Find Out What’s in Your Water
The most important factor to consider when buying a wa-ter filter should be what impurities you want to removefrom your water. Are you concerned about health risks, orsimply unappetizing tastes and odors? This is important because different filters are designed to remove differenttypes of impurities, and you want to make sure that thefilter you buy will do the job.If your main concern is safety, you will be glad to know that tap water in the United States is well-regulated andsafe to drink.
Depending on the water quality where youlive, you may decide that you don’t need to filter your water at all. Regardless, you can find out what is in your water by contacting your local utility or your local publichealth department.
Local utilities are required by law to provide their cus-tomers with a water quality report at least once a year inaddition to providing public notification of specific viola-tions. To access this report you can call your local utility and ask for a copy of its Annual Water Quality Report,also called the Consumer Confidence Report.
Alterna-tively, your local health department can test your water orprovide a list of certified laboratories that can do the job.
Once you know what is in your water (and what you wantto take out), you can educate yourself about what product will best serve your needs. Check out the “Know What’sOn the Market” section of this guide for more informationon existing product designs.
Know What’s on the Market: AWater Filtration Glossary
Different water filter products use different technologies.Some use more than one. If you are looking for a home water filter you are likely to come across some of theseterms:
Particulate, or mechanical,filters are simple screens that block large particles. They often function as “prefilters” in a multiple-step waterfilter.
Adsorption refers to aphysical process where particles in water are removed because they stick to the surface of an “adsorptive” car- bon material.
These filters are usually made of carbonor granular activated carbon (GAC).
They are the mostcommon filters on the market and are generally effectivefor reducing the most typical worrisome compounds thatcan be found in municipal water: chlorine, chlorine by-products and dissolved volatile organic chemicals (VOCs)such as pesticides and herbicides.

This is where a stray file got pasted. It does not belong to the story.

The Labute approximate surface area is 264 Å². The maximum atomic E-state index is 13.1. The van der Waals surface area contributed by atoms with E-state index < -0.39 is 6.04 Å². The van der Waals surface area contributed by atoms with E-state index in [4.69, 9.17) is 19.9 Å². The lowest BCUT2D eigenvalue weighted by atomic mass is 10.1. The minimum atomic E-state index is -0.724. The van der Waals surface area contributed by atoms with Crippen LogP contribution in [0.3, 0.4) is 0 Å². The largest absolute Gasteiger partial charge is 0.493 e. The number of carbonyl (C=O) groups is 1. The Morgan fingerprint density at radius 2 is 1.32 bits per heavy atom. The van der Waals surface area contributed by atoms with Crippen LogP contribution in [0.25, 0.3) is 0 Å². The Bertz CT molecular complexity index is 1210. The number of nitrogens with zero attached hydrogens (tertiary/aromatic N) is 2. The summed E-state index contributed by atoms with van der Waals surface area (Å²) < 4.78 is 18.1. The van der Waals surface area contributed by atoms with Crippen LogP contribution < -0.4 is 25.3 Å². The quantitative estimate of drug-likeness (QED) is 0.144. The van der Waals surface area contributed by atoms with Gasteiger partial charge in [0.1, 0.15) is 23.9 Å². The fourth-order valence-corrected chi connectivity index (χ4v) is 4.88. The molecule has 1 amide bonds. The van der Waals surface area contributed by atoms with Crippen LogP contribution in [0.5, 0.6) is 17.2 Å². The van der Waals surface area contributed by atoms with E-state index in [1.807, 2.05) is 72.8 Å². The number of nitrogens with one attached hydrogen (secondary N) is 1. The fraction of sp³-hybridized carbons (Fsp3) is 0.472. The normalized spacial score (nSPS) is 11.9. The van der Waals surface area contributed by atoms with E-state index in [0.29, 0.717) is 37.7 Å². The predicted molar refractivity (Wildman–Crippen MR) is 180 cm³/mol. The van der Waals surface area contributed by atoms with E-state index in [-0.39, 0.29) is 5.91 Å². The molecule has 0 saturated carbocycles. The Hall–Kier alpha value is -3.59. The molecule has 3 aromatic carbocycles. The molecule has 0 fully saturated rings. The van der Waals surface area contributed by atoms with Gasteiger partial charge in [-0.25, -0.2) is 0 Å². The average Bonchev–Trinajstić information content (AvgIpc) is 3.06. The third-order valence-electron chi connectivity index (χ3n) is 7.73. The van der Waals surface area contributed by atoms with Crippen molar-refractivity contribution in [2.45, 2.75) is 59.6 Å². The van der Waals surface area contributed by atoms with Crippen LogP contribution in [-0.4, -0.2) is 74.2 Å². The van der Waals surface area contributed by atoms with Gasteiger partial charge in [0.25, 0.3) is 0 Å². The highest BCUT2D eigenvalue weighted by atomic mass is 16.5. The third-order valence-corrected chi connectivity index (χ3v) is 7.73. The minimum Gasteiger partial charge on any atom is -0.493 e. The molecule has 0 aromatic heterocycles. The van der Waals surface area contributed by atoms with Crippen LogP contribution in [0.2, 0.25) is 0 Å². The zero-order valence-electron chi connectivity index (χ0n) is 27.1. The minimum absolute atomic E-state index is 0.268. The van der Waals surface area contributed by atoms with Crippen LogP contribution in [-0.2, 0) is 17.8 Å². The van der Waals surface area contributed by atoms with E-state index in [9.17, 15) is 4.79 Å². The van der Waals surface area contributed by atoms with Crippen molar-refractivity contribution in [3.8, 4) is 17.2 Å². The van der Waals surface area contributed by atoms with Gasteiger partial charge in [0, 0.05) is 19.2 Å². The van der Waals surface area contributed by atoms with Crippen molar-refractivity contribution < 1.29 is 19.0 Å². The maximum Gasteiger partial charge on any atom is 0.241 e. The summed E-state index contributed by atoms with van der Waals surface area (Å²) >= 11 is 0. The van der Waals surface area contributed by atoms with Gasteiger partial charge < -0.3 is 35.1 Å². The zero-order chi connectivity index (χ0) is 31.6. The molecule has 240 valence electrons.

Carbon adsorptionfilters generally work well for reducing bad odors andtastes.
Softeners/ion exchange units:
Water softeners use a pro-cess called ion exchange to reduce hard metals, includinglead, in the water.
When water passes through an ionexchange unit, hard metal ions are replaced by softersodium ions, leaving the water “softer” as a result.
Thistechnology is often used in combination with adsorptiveor reverse osmosis filters.
Ultraviolet (UV) Treatment:
Ultraviolet treatment usesUV light to kill germs that may be present in the wa-ter.
UV treatment is the only treatment certified by theNational Sanitation Foundation International to reduce bacteria.
Reverse osmosis is a process where water is forced through a membrane which filters outmolecules that are physically larger than the water mol-ecules.
Although reverse osmosis works well for reduc-ing minerals, it is not effective for chlorine and volatileorganic chemicals (VOCs), which are more likely to beconcerns in municipal tap water.
Reverse osmosis filtersare also very inefficient — they waste three gallons of water for every gallon that they filter.
Water distillers heat water so that it turnsinto steam, which is then collected and returned to its wa-ter form.
This new water is free of all contaminants that were left behind when the water evaporated. Thus, distil-lation is very effective for removing most minerals and bacteria. Unfortunately, like reverse osmosis, distillationdoes not work on chlorine or VOCs and is very inefficient— it generally wastes five gallons for every gallon of waterproduced.
Because the process also uses a lot of energy to heat the water, distillation units are not the purifica-tion product of choice for most households.
A common carafe-style ltration device used in many households.